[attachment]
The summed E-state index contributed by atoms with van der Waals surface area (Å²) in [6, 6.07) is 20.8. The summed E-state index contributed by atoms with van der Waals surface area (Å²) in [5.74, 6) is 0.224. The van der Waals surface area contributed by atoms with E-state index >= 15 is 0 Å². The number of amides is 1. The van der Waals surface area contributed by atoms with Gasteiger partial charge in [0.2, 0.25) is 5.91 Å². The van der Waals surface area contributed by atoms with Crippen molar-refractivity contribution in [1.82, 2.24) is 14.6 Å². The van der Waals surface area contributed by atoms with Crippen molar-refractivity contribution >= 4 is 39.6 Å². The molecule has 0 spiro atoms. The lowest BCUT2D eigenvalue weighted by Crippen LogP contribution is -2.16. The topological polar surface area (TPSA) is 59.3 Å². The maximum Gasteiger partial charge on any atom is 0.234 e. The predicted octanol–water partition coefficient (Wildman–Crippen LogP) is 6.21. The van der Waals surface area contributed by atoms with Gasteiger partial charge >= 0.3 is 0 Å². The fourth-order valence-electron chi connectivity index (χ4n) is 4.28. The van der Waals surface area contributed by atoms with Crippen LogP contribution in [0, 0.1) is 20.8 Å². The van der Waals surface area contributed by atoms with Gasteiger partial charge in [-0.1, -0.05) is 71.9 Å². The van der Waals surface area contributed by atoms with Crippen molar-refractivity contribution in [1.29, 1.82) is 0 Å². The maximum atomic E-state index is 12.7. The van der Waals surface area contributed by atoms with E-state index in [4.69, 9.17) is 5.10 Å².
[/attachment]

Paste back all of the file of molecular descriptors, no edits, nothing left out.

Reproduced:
The summed E-state index contributed by atoms with van der Waals surface area (Å²) in [6, 6.07) is 20.8. The summed E-state index contributed by atoms with van der Waals surface area (Å²) in [5.74, 6) is 0.224. The van der Waals surface area contributed by atoms with E-state index >= 15 is 0 Å². The number of amides is 1. The van der Waals surface area contributed by atoms with Gasteiger partial charge in [0.2, 0.25) is 5.91 Å². The van der Waals surface area contributed by atoms with Crippen molar-refractivity contribution in [1.82, 2.24) is 14.6 Å². The van der Waals surface area contributed by atoms with Crippen molar-refractivity contribution >= 4 is 39.6 Å². The molecule has 0 spiro atoms. The lowest BCUT2D eigenvalue weighted by Crippen LogP contribution is -2.16. The topological polar surface area (TPSA) is 59.3 Å². The maximum Gasteiger partial charge on any atom is 0.234 e. The predicted octanol–water partition coefficient (Wildman–Crippen LogP) is 6.21. The van der Waals surface area contributed by atoms with Gasteiger partial charge >= 0.3 is 0 Å². The fourth-order valence-electron chi connectivity index (χ4n) is 4.28. The van der Waals surface area contributed by atoms with Crippen LogP contribution in [0, 0.1) is 20.8 Å². The van der Waals surface area contributed by atoms with Gasteiger partial charge in [-0.1, -0.05) is 71.9 Å². The van der Waals surface area contributed by atoms with Crippen molar-refractivity contribution in [1.29, 1.82) is 0 Å². The maximum atomic E-state index is 12.7. The van der Waals surface area contributed by atoms with E-state index in [4.69, 9.17) is 5.10 Å².